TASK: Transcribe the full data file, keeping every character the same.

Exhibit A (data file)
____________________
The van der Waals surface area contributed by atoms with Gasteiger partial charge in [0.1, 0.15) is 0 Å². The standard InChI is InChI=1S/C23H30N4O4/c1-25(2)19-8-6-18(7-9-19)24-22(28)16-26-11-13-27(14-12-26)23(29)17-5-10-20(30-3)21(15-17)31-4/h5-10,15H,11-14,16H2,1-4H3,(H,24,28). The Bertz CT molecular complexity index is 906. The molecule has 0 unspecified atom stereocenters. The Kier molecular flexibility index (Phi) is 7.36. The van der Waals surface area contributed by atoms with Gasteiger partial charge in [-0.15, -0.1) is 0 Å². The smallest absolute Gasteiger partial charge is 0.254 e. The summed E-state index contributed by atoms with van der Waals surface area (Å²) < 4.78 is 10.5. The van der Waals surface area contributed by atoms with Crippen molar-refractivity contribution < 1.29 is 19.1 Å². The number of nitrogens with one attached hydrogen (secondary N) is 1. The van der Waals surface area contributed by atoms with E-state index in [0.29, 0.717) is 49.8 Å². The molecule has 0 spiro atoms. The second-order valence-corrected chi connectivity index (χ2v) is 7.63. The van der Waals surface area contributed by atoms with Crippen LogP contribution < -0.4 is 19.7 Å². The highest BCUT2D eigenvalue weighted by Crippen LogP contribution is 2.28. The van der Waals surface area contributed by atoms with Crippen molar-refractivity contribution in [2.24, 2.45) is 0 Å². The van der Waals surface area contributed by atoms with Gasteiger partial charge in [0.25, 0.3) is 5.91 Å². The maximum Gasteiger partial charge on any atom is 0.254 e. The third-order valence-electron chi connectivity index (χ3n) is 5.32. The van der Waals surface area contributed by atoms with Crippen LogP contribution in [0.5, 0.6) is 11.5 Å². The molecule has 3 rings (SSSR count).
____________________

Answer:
The van der Waals surface area contributed by atoms with Gasteiger partial charge in [0.1, 0.15) is 0 Å². The standard InChI is InChI=1S/C23H30N4O4/c1-25(2)19-8-6-18(7-9-19)24-22(28)16-26-11-13-27(14-12-26)23(29)17-5-10-20(30-3)21(15-17)31-4/h5-10,15H,11-14,16H2,1-4H3,(H,24,28). The Bertz CT molecular complexity index is 906. The molecule has 0 unspecified atom stereocenters. The Kier molecular flexibility index (Phi) is 7.36. The van der Waals surface area contributed by atoms with Gasteiger partial charge in [-0.15, -0.1) is 0 Å². The smallest absolute Gasteiger partial charge is 0.254 e. The summed E-state index contributed by atoms with van der Waals surface area (Å²) < 4.78 is 10.5. The van der Waals surface area contributed by atoms with Crippen molar-refractivity contribution < 1.29 is 19.1 Å². The number of nitrogens with one attached hydrogen (secondary N) is 1. The van der Waals surface area contributed by atoms with E-state index in [0.29, 0.717) is 49.8 Å². The molecule has 0 spiro atoms. The second-order valence-corrected chi connectivity index (χ2v) is 7.63. The van der Waals surface area contributed by atoms with Crippen LogP contribution < -0.4 is 19.7 Å². The highest BCUT2D eigenvalue weighted by Crippen LogP contribution is 2.28. The van der Waals surface area contributed by atoms with Crippen molar-refractivity contribution in [2.24, 2.45) is 0 Å². The van der Waals surface area contributed by atoms with Gasteiger partial charge in [0.25, 0.3) is 5.91 Å². The maximum Gasteiger partial charge on any atom is 0.254 e. The third-order valence-electron chi connectivity index (χ3n) is 5.32. The van der Waals surface area contributed by atoms with Crippen LogP contribution in [0.5, 0.6) is 11.5 Å². The molecule has 3 rings (SSSR count).